As we all know, brick-and-mortar stores are only one option for selling books. Certainly, they’re necessary and obvious choices, but have you also considered selling at Christmas craft fairs? Pretty much every community has one, whether through recreational centers, churches, or other organizations. Did you know that high schools in your area are probably also hosting craft fairs? There are at least four in my community alone. While they might not attract huge numbers of customers, they can be quite lucrative, and at the very least a terrific marketing tool.
The two most attractive aspects of selling through high schools are the low fee: $30. on average, which is far less expensive than the fees charged by community centers. The other benefit is that the fee is used for worthwhile fundraising events, which can include after grad parties. If you have teenagers, you’ll know the cost involved in your child’s graduation year. This is a great way to help the schools and kids in your community.
The other great thing about craft fairs is that customers come with cash in their pockets, intending to start their Christmas shopping. Experienced customers (and many of them are) now that Visa or debit cards aren’t an option, so as long as you bring a decent float with lots of coin and small bills, you’re good to go.
I participated in my first craft fair of the season yesterday, and it was well worth it. Not only did I meet a lot of people who were interested in my books, but I received tips from other crafters about other fairs to try. Preparation for attending a craft fair is similar to many writing events. You need business cards, an info sheet about your books, bookmarks or postcards to hand out (two customers asked if my books were available on Kindle, so I gave them bookmarks or postcards). If you have more than one book in a series, it’s a good idea to gift wrap a signed set of two. Half of my customers were buying for someone else and appreciated not having to bother with wrapping.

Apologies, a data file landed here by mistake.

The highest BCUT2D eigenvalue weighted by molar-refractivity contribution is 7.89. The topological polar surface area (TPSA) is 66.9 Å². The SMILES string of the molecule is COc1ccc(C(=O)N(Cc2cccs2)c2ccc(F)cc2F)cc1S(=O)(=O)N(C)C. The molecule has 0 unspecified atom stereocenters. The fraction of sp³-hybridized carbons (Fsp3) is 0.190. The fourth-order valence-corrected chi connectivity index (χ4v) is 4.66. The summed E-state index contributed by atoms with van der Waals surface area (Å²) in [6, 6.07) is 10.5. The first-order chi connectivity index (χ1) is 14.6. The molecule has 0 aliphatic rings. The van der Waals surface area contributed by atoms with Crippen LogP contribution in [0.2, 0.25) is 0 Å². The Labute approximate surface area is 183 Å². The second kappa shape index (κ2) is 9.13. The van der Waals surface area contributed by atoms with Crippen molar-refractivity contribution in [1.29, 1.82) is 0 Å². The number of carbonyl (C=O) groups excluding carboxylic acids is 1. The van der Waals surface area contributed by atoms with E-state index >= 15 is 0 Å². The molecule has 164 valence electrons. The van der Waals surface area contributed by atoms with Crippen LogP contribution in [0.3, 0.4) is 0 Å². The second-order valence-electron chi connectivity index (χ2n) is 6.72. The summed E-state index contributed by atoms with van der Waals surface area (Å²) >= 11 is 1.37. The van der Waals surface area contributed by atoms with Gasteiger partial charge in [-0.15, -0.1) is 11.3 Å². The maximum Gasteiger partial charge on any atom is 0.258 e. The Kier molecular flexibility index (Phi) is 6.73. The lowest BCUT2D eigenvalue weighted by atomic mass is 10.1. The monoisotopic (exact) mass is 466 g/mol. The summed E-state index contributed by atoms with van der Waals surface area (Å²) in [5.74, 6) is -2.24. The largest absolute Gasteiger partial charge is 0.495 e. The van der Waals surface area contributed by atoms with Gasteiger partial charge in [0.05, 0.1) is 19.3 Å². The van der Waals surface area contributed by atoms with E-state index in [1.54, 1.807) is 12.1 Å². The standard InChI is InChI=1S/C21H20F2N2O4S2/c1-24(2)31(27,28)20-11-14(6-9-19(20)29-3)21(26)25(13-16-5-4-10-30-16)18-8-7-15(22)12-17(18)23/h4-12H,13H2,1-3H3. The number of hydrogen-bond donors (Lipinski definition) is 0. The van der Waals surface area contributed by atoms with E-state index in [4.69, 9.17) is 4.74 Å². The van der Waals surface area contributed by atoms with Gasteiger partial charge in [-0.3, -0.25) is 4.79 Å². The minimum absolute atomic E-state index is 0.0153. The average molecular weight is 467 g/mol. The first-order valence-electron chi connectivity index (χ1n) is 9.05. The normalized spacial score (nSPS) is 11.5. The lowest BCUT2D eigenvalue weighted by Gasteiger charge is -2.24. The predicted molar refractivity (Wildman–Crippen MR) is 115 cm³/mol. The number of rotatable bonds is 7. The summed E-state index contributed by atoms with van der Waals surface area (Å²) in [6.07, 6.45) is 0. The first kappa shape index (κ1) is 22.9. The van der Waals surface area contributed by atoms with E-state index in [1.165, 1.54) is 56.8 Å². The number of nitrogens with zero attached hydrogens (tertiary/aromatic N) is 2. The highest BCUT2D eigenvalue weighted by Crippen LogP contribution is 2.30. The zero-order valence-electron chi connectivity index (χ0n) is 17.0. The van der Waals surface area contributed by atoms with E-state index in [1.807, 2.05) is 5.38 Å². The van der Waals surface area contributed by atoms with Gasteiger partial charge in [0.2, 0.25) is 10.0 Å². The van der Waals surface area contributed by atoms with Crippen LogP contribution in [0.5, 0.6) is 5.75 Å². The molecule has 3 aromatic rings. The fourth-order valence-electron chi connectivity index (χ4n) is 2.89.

Now, before you rush out and apply, keep in mind that not all fairs are run the same. The more established fairs have a jury to decide which crafts to admit or not. Not every fair accepts books and, even if they do, some will only consider self-published books. If your book is traditionally published and available in stores, it might not be suitable for all fairs. If you want to be welcomed back, abide by the rules! Also, apply early. These events are run by parent volunteers who start in February or March for the following school year. Happily, you do not have to have a child attending that school in order to participate, and many do ask for a donation of your product for their raffle.
Yesterday’s event at Terry Fox Secondary was terrific. Not only was it well organized, but there were plenty of wonderful student volunteers to watch tables if we needed a quick break, help cart supplies in from vehicles, or to answer questions. We were even given a complimentary lunch and applications for next year. 50/50 draws were also available, and I have to say that it was a good time. I have three more fairs to go. By the end, a lot more people will know about this local author than they would if I had simply stood in a book store to greet people.
THE OPPOSITE OF DARK, now available for iphones, iPads, and iPodTouch at http://bit.ly/nZLlS8. Also available in paperback at http://tinyurl.com/30dlx64
FATAL ENCRYPTION, http://tinyurl.com/ddzsxl
TAXED TO DEATH, http://tinyurl.com/czsy5n